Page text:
I have had an account on Twitter for a while, but have now been using it to communicate about “For Siri” with other autistic advocates, and here will be an update on the whole controversy.
If you have been living under a rock, or don’t know what I am talking about, here’s the whole thing in a nutshell.
Judith Newman has written a book “To siri with love” about her son Gus, without his consent. I could look beyond the no consent thing, if it was a loving tribute to her autistic son, but it isn’t. It’s an ableistic book (as you can see from my analysis here.)
Amythest Schaber, the creator of the “Ask an autistic” video series and autistic activist, has been referenced in this book as a “manic pixie dream girl”. It was pointed out to Amythest and they tweeted the author, whom dismissed the critic and gave a fauxpology. This is when Amythest decided to start the #Boycottosiri. they retweeted my analysis (of which I am very greatful) and they later made a video about the boycott.
First when autistic critics started tweeting Newman about the book, she told us that we took content out of context and had to read the book. Later when autistics started to read the book and disect it (me included) she later told in an interview that the book wasn’t intended for an autistic audience.
So basically, she used “autism” and her son, as a prop to sell more books, as autism itself is a hot topic at the moment. So she not only abused her son, but she used him as a gimmick.
Off course, autistics started to go against it, but it’s been and still is (as the fight isn’t over) an uphill struggle. Positive reviews of the book pour in on Amazon.
My girlfriend is also reading the book, and is going to review it in Dutch.
My opinion of this book is as follows (if you didn’t get it out of the analysis): Everybody who likes this book and endorses it, it basically anti-autistic and hates us. They love the parent-narrative of the book, but hate autistics as we are portrayed in the book as something negative and unlovable. I have tried to go into the book with an objective mind, but couldn’t even get past the intro without having to supress the feeling of throwing the book accross the room. To be honest, I had to take frequent breaks during reading, and read a lot of passages to my girlfriend to get her opinion, and she concurred with my point of view: this book is awful.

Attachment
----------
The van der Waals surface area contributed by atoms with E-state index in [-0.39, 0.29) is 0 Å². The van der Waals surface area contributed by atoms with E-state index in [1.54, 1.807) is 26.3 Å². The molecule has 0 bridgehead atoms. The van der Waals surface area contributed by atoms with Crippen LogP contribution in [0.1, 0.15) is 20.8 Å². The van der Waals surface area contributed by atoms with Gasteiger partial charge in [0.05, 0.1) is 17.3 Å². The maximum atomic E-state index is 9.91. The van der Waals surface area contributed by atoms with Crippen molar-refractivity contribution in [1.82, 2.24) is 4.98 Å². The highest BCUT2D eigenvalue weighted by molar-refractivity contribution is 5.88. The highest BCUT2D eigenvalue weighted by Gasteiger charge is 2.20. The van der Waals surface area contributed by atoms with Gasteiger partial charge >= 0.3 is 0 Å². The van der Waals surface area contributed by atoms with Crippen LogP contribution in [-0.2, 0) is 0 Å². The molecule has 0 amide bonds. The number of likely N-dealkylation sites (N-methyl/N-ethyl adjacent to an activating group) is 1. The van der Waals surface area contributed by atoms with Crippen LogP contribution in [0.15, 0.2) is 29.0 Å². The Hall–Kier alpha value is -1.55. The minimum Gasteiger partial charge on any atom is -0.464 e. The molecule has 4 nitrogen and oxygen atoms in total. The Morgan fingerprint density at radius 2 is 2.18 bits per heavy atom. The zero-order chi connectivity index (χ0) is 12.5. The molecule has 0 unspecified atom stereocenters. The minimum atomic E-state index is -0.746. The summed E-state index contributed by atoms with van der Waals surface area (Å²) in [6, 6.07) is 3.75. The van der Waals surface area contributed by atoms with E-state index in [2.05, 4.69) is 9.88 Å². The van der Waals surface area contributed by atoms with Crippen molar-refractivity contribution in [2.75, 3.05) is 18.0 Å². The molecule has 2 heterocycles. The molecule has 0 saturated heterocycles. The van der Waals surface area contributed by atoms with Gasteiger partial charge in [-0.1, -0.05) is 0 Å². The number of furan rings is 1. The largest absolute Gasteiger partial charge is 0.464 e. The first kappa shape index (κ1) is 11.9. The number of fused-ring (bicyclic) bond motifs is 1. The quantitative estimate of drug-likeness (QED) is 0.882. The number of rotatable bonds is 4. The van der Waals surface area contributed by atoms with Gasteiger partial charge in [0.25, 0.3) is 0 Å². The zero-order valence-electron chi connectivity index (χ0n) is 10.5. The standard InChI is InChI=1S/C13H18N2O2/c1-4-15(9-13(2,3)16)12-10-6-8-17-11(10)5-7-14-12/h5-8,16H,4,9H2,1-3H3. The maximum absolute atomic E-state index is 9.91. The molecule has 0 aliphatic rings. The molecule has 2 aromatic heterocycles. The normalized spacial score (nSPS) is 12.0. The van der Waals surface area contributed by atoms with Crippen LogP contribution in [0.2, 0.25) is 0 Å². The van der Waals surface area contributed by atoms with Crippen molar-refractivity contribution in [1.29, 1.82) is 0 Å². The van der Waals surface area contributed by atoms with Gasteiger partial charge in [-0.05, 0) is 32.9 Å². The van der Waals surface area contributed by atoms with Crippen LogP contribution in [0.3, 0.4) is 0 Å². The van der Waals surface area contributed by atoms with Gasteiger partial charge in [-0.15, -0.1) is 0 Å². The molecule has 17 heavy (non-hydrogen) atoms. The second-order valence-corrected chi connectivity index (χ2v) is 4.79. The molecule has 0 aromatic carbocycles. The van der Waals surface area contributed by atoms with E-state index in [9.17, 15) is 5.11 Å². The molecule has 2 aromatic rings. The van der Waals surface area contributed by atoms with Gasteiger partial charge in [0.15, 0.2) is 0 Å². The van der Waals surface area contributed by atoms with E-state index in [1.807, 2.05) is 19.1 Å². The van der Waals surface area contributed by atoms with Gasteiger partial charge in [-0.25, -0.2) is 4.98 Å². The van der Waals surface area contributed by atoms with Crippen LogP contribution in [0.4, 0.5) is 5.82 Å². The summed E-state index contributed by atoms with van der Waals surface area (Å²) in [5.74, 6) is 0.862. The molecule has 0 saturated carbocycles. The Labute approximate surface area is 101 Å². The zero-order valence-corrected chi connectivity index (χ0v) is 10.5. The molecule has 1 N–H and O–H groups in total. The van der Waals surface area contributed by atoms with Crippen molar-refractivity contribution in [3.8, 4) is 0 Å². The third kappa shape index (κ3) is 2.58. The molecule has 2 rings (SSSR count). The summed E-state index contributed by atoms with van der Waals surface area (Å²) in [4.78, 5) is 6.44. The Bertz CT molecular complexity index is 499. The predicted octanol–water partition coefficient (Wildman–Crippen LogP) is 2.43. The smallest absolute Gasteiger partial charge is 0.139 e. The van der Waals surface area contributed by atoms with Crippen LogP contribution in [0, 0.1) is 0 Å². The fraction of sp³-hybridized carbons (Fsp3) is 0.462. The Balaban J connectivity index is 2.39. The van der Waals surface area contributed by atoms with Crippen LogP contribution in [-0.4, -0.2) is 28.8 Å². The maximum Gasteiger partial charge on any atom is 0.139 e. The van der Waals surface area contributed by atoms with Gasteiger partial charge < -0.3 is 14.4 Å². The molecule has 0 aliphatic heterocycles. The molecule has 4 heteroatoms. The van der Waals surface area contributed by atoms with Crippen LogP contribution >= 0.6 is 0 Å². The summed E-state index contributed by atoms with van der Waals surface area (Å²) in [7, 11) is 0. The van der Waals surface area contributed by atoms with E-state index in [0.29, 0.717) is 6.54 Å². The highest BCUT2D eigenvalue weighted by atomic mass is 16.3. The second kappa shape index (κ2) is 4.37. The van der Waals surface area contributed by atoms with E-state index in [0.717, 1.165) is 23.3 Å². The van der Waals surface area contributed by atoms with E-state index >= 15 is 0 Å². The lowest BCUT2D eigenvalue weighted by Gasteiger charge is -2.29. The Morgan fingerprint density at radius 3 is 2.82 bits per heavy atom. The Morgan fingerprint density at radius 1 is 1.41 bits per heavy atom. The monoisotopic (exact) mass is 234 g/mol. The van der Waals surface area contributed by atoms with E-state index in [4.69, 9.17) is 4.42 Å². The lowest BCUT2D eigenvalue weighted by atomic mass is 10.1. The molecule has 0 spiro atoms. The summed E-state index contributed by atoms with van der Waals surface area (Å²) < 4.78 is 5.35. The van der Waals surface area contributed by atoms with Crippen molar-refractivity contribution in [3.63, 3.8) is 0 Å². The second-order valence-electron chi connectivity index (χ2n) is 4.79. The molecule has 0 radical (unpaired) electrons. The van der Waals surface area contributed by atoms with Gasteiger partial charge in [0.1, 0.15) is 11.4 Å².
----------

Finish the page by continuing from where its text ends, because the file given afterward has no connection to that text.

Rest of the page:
Open letters and other commentaries are appearing more and more. Here is a great example by Autisticzebra (To Judith with love…or maybe not (title for future reference in case the link is broken).
Also here is a great one on crippledschollar.com aptly titled: Dear Judith, I’m writing this for you, because you didn’t write for me.
an excerpt of the many positive reviews on Amazon show what is wrong with acceptance in America and the world: “Judith seamlessly weaves in solid facts enough to make me feel well informed about many facets of “the fastest growing developmental disability in the world,” one that affects not only my friend Gus but a good and ever-increasing chunk of our fellow U.S. and world citizens.
I want to live in a world where the Guses among us are understood and appreciated for who they are, and are accordingly well cared for. This book is an entertaining gateway toward helping create that world. I loved it.”
And how little is known about our world. We are not understood or appreciated, not even by our own parents (in the case of Gus). And if this book makes you feel well-informed, you need other books. Desperately.
On amazon there are 68 procent of good reviews are 5 star reviews. (on 128 reviews currently), which is a sharp contrast to the reviews on goodreads: 694 ratings , 26 percent are 5 star, while 33 percent are 1 star.
I don’t get why so many people have read that book and didn’t pick up on the abuse and blatant ableism in it.
I tried to contact Judith and ask her a few questions but as soon as she knew I was autistic, she blocked off the conversation, which I think is sad. I honestly only wanted to ask her a few questions like “what is your stance now, after boycottosiri”. Or “have you learned anything from our comments?” But to no avail.
The message that accompanies most of the outcry over this is that autistics are fed up with being talked over or being talked for. We can honestly to God (or whatever fictional deity you prefer) say that we are capable of writing. Even your non-verbal brethren can write better about their life than any allistic (non-autism muggle) can. We speak for all autistics, not just us. We also speak for your child, so he may have a better future.